The 2022 Newport Folk Festival ended up being one for the books. Special appearances from not one but two legendary American musicians (Paul Simon on Saturday and Joni Mitchell on Sunday) left people weeping in joy. But there was much to be delighted about within a lineup that included Brandi Carlile, Lucius, the National, Japanese Breakfast, the Roots, Maren Morris, and more. So if there hadn’t been any special guests, the festival experience would still have been pretty amazing. Here are some of the highlights we witnessed.
Rhiannon Giddens Sings in Bengali
Until a few years ago, the Silkroad Ensemble was led by cellist Yo-Yo Ma. But a leadership change was made, and now MacArthur Fellowship recipient and multi-instrumentalist Rhiannon Giddens has the reins. Dubbed “Phoenix Rising”, the new program from the Silkroad Ensemble includes songs as culturally varied as the 14 members of the ensemble. When tabla player Sandeep Das introduced “Ekla Cholo Re”, he surprised the audience with the fact that Giddens would be singing the song, and she had learned to sing it in Bengali. It was delightful.
Béla Fleck’s My Bluegrass Heart
After Béla Fleck hosted an enormously talented roster of artists for his My Bluegrass Heart show at Carnegie Hall, he continued to tour the record with smaller variations of the group. So we knew the Newport Folk set would be tighter. Still, Fleck had some guests up his sleeve, including mandolinist Sam Bush who joined on a collaboration nearly 40 years old (“When the Storm is Over”) and then banjo-player Noam Pilkeny and Jerry Douglas on dobro for a jam between his dry wit and songs from Fleck’s Grammy-winning My Bluegrass Heart.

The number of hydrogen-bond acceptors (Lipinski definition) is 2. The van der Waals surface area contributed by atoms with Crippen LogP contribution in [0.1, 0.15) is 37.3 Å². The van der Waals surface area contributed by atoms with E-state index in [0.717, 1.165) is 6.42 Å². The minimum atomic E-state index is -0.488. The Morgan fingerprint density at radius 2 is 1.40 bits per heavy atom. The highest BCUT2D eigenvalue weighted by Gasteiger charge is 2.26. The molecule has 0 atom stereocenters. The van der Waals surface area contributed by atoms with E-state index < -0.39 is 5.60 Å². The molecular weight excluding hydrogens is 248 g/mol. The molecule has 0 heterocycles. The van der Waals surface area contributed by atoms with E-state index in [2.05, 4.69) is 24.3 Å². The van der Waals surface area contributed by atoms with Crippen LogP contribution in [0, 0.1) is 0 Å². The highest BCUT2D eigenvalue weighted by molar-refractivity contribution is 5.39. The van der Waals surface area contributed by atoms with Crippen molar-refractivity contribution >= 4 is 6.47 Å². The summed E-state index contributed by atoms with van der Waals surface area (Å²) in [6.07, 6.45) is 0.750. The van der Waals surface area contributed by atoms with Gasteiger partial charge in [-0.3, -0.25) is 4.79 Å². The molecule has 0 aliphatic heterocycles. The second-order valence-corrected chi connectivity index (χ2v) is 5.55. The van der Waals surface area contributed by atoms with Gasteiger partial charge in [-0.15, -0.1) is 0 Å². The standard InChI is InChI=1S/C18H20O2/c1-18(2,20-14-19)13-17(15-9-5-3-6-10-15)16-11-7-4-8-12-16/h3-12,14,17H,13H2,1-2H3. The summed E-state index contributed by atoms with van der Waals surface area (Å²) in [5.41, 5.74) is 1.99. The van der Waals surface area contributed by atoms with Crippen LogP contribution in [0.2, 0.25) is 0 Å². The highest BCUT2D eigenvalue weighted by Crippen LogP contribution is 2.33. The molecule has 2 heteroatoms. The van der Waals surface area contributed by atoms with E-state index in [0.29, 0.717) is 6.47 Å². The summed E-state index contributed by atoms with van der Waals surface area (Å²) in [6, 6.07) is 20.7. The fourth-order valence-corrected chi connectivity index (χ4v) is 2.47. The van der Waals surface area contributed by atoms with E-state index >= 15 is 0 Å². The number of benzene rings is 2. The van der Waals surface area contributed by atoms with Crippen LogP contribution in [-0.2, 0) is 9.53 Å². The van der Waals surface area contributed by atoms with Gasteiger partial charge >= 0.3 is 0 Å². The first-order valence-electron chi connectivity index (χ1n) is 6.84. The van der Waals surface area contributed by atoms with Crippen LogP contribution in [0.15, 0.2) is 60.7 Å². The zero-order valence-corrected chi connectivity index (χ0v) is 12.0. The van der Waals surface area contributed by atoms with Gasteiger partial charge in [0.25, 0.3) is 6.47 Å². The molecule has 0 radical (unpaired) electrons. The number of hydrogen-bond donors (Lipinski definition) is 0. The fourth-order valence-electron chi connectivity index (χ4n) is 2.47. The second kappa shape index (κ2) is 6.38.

Arooj Aftab’s Spell-binding Songs
Speaking of Grammy-winners (and wit), Arooj Aftab, who had won the “Best Global Music Performance” award, was an inspired selection for the Folk festival. As she took the stage, she made a note about the color palette of the audience. Aftab’s music, primarily sung in Urdu, certainly wasn’t understood by many (the Newport Folk audience isn’t very diverse, even as the slate of performers becomes more so). But her songs, including the Grammy-winning “banger” of a finale, “Mohabbat”, from her Vulture Prince record, were enthralling.
New Renewable Energy Powered Stage
Nashville rockers and environmentally conscious duo Illiterate Light hosted about five acts daily on their unique stage in the Quad area this year. The “Bike Stage” was powered partly by five riders and partly by solar energy. As guitarist Jeff Gorman noted in an interview, “It’s a way… to just do something different and for us to start the conversation around energy use… trying out new ways of creating electricity”. Illiterate Light played a vivacious set (including their friends in Palmyra for a song) on Saturday, but some of the other acts included Madi Diaz, S.G. Goodman, and Bendigo Fletcher.
A Real Tribute to Pete Seeger
Dubbed “For Pete’s Sake”, the evening before Newport Folk held a tribute to Pete Seeger and marked the debut of a new USPS stamp depicting the legend at the Jane Pickens Theater. There were some names I was familiar with, like Fleck and Giddens. Still, there were some I hadn’t seen before, including Jake Blount and Nora Brown, both banjo players (the evening’s M.C. Chris Funk of the Decemberists made some jokes about the number of banjos that would be on stage during the tribute). Blount commented on the paradoxical nature of the event — Seeger was at one point a “card-carrying communist” and might not have supported having his face representing part of the US government.
Meanwhile, Brown, a teenager, was phenomenal as she performed a few songs, including one with Giddens and one with J.P. Harris. Anaïs Mitchell acknowledged that Seeger’s legacy is more significant than the stamp as she affirmed how deep-rooted his music is — a “song can be in the world and no one knows you wrote it”.
The Black Opry Revue